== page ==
Abigail Fisher, who sued the University of Texas when she was not offered a spot at the university's flagship, in 2013. (Charles Dharapak/Associated Press)

WHAT HAS happened since Grutter v. Bollinger, the 2003 Supreme Court case that upheld narrowly designed affirmative action programs at public universities? Rather than universities approaching the point at which racial disparities and misunderstandings have melted away, reducing the need for diversity-promoting programs, African American students across the country are protesting a persisting sense of isolation and an entrenched bias they perceive on campuses.

Yet on Wednesday the court will once again consider — for the third time in a little over a decade — whether it is time to shut down public university affirmative action programs, scrutinizing the policy at the University of Texas at Austin.

The university’s challengers essentially want the court to disqualify UT’s practices for adhering to the standards that the court itself has set. The court has said that affirmative action cannot be a numbers game; now UT’s critics complain that the program lacks “concrete targets.” The court has held that affirmative action programs must be modest, treating applicants as individuals who must be considered in the whole; the critics complain UT’s policy won’t achieve dramatic benefits.

For many of the university’s critics, these and other complaints no doubt mask the real objection: In their view, considering race in admission to public schools is unconstitutional and always has been, even as the court repeatedly has said otherwise. “[T]hese arguments,” UT claims, “are ultimately aimed at dismantling, rather than applying, the Court’s existing precedent, and replacing it with a regime in which race can essentially never be considered even in holistic review, no matter how individualized or modest.”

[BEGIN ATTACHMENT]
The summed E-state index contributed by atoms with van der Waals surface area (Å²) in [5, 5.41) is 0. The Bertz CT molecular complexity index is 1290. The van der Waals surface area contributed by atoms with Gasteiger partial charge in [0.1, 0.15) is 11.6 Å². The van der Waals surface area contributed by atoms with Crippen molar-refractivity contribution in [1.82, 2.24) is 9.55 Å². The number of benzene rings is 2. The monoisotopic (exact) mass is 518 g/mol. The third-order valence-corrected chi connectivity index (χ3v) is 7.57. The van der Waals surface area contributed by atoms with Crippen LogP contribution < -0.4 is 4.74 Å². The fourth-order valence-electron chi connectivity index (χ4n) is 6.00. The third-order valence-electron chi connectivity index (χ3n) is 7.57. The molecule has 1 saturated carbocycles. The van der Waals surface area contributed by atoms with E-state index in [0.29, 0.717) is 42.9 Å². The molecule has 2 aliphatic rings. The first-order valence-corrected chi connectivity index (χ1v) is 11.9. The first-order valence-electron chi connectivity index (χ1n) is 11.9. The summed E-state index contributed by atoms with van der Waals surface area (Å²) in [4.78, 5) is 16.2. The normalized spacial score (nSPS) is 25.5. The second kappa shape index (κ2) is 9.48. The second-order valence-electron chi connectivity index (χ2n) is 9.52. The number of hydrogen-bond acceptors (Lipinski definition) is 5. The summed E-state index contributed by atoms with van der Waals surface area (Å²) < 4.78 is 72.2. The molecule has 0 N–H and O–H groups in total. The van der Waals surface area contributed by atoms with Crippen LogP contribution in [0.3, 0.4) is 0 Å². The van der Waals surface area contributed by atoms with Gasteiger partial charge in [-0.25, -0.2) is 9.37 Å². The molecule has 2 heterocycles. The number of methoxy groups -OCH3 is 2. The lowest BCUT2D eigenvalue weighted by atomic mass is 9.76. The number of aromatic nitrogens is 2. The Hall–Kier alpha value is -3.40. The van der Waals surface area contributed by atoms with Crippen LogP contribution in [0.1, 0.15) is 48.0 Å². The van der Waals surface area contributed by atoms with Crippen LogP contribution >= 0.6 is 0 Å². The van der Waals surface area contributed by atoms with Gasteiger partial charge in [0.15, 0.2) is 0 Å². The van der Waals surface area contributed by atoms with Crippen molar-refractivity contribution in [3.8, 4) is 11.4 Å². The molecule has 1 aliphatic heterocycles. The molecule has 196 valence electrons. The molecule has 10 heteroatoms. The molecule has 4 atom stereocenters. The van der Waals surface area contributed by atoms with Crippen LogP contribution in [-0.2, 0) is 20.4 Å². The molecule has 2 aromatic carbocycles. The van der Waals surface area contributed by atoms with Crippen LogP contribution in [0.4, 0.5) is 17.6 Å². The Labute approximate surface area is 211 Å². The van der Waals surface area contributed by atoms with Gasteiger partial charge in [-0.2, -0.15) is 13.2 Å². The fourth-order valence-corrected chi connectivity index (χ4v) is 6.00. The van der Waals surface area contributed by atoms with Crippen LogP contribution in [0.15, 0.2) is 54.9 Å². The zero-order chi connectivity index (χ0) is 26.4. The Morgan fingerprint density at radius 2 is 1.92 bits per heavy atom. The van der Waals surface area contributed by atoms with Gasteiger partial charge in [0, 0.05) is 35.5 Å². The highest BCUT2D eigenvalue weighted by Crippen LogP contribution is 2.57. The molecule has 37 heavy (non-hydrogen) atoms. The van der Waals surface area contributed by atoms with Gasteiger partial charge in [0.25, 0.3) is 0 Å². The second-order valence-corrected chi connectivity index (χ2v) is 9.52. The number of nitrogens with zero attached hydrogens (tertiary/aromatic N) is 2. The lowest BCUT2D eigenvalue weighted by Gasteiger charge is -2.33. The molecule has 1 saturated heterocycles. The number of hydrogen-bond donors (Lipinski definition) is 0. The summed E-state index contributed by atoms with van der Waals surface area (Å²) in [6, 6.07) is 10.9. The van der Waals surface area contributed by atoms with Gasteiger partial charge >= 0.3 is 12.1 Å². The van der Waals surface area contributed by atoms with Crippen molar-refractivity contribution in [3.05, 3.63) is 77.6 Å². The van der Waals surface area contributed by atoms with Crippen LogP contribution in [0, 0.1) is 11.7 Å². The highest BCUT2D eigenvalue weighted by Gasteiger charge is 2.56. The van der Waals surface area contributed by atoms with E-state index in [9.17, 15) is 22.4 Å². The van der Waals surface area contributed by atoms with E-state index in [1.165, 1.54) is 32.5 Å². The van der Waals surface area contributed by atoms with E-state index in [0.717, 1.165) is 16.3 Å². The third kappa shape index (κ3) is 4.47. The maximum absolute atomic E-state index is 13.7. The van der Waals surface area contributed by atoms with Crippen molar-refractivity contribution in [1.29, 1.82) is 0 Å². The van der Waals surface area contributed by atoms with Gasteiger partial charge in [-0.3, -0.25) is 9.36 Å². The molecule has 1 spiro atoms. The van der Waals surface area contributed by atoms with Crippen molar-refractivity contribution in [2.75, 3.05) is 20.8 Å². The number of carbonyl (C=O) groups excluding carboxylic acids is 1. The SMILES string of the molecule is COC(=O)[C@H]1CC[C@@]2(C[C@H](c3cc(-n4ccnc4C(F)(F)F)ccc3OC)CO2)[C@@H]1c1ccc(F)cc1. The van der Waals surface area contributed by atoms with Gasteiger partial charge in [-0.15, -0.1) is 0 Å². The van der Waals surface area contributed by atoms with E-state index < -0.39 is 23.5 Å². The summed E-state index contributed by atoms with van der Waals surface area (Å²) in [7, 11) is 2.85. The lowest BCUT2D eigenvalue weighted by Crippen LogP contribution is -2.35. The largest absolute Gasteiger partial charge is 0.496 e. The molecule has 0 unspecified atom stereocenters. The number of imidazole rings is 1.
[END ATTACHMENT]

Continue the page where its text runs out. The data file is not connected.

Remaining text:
In fact, the university’s policy is both individualized and modest, per the court’s desires. By state law, UT must fill 75 percent of its class by automatically admitting the top 10 percent of graduating high school seniors in Texas. This provides diversity without explicitly considering race. But the top 10 percent rule promotes diversity, perversely, only because so many Texas high schools are not diverse. Moreover, on its own the 10 percent plan is a blunderbuss approach, putting minority students who do not live in racially segregated zones of the state at a disadvantage.

UT therefore admits the last quarter of its students in a way that smooths out some of the top 10 percent plan’s rough edges. Race can be considered, but only as part of applicants’ whole profiles. Upholding the policy, the U.S. Court of Appeals for the 5th Circuit noted last year that UT conscientiously followed the Supreme Court’s vision of individualized, narrow consideration of race in public college admissions. If the justices reverse their long-standing precedent on affirmative action, they will leave universities without the tools they need to admit and educate a generation of leaders who will shape a society still challenged by racial division, discomfort and alienation.